As soon as my deck was in order and the landing stage tied down, I ran up to the pilothouse where Captain Ernest E. Wagner, Master of the DELTA QUEEN, and Captain Harry Louden, the Pilot, were on watch.

After blowing a long blast, as smooth as a belt of aged Kentucky bourbon, Captain Wagner waited until the echo of that eruption came back across the water like a lost ghost returning home. Then Wagner blew one short whistle, paused, and then another.  And the echoes that rebounded back to the DELTA QUEEN were mourning wails of farewell for the last of all the steamboats that had been coming and going there for over one-hundred seventy-five years. The final pull aroused all the sleeping spirits along the ancient steamboat landing as specters of lost boats, forgotten captains, pilots, engineers, and roustabouts were duly summoned and assembled on that old cobblestone levee. Gradually, in the midst of it all, came the sobs of crying and wet tears.

Looking around the tiny room, so high above the Ohio River, as whispers of the last steamboat whistle blown there swirled around the hot, sizzling chimney outside, Gradually, I realized that it was us, inside the pilothouse, who were crying and making those soft, sobbing sounds. Gabriel was weeping aloud. His cheeks ran wet with the water that gushed forth unashamed.

Captain Wagner, however, was revealing no outward emotions although he may have been more sincerely concerned for the fate of the DELTA QUEEN and leaving the Cincinnati landing for the last time than did all the rest of us combined. Wagner was, in years before, at this same landing, acting as the Mate on the steamers ISLAND QUEEN and ISLAND MAID. He had been there, too, as the Captain of the excursion steamboat, the AVALON, which he tied up at the lower end of the long-gone Greene Line Wharfboat for the final time when the AVALON ceased running as the last tramp excursion boat in the early 1960’s. Captain Ernest Wagner was more a part of the DELTA QUEEN than anyone else except Captain Tom Greene. The steamboat had many good captains, but Ernie and Tom were the absolute best, and they remain for all times the Masters most closely identified with the DELTA QUEEN.

Captain Wagner and his steamboat were one together as they had always been since he assumed command, some nine years earlier. Wagner’s farewell salute sealed a bond between the two, tied like a lover’s knot, while the rest of us were merely spectators.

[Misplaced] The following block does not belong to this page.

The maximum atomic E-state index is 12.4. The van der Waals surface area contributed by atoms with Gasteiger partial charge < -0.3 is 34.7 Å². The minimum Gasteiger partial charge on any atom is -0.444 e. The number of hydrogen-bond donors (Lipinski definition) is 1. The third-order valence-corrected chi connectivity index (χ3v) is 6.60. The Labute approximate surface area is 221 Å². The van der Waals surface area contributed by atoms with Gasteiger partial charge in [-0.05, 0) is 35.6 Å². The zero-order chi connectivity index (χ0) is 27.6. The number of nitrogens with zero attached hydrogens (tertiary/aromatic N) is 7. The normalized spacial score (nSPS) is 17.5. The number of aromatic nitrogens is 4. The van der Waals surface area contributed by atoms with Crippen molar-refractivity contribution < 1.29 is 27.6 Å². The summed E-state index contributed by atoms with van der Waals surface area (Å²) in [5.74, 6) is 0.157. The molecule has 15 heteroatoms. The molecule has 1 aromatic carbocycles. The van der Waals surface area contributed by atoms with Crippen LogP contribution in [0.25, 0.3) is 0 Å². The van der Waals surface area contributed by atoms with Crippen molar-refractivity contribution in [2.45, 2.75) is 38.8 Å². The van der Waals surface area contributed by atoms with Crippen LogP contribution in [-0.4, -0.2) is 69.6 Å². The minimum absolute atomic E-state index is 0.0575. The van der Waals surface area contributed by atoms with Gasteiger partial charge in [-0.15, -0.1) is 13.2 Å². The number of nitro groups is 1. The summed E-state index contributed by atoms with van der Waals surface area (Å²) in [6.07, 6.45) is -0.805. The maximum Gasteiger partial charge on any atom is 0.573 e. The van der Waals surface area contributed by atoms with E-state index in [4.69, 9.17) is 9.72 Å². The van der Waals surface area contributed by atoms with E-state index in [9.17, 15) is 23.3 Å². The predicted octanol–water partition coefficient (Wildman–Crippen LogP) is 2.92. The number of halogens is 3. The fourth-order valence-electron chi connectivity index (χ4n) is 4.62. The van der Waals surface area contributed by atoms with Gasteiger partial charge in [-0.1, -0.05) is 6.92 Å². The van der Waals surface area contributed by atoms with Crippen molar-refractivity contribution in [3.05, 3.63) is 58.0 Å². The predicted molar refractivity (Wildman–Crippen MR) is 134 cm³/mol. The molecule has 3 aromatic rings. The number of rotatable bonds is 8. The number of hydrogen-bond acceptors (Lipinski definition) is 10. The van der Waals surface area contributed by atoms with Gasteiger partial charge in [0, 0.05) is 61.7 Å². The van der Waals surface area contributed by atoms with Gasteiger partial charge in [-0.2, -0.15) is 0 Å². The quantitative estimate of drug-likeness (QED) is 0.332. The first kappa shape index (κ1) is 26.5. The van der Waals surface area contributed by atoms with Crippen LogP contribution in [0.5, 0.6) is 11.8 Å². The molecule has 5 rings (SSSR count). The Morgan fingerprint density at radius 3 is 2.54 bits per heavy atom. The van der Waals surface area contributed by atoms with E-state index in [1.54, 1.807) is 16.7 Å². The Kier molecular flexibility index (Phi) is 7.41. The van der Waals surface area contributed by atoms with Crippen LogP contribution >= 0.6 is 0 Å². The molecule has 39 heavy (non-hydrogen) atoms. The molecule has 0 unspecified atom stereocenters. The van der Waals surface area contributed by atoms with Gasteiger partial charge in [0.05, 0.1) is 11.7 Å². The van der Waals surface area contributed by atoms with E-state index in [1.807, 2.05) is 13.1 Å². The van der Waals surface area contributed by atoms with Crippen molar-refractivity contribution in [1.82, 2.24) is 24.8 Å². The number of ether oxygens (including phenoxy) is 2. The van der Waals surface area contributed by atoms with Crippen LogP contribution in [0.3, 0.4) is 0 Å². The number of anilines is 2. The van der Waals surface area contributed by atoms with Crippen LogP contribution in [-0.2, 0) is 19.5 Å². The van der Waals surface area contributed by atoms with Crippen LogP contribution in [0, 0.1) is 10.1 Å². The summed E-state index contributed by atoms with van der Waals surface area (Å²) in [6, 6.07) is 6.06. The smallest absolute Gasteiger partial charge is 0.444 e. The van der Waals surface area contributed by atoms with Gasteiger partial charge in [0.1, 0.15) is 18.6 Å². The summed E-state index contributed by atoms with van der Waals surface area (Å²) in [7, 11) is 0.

As Captain Wagner blew the final farewell salute to the home of the DELTA QUEEN, on that cold, wet October night in 1970, he was, in reality, alone in the pilothouse of his boat. The DELTA QUEEN’s steam whistle never sounded like it had that night; never before, or since. Captain Wagner and his steamboat were one together as they had always been since he assumed command, some nine years earlier. Wagner’s farewell salute sealed a bond between the two, tied like a lover’s knot, while the rest of us were merely spectators, observing. Cap held onto the whistle handle until the last echo bounced across the river and back, again and again, until the thunder became a faint whisper before joining the phantom echoes of all the steamboat whistles ever blown along those ancient cobblestones.

When I finally turned and peered into the Captain’s face, I saw a look of deep concentration and intense meditation. Though I was staring at him, he saw only his own personal visions. Without a word to anyone, the Captain turned and walked outside onto the starboard wing bridge until he stood at the far railing.

Captain Wagner, clad in his black uniform jacket with the gold-braided sleeves, raised his arms high over his head and waved a two-handed “river salute” to the loyal friends of the DELTA QUEEN gathered in the rain. Their shouts of farewell came across the dark Ohio River from the Cincinnati shore as Cap waved and waved until the steamboat passed down and away from the Public Landing “for the last time.”

Without a word to anyone, the Captain turned and walked outside onto the starboard wing bridge until he stood at the far railing. Captain Wagner raised his arms high over his head and waved a two-handed “river salute” to the loyal friends of the DELTA QUEEN gathered in the rain.

Captain Don Sanders is a river man. He has been a riverboat captain with the Delta Queen Steamboat Company and with Rising Star Casino. He learned to fly an airplane before he learned to drive a “machine” and became a captain in the USAF. He is an adventurer, a historian and a storyteller. Now, he is a columnist for the NKyTribune and will share his stories of growing up in Covington and his stories of the river. Hang on for the ride — the river never looked so good.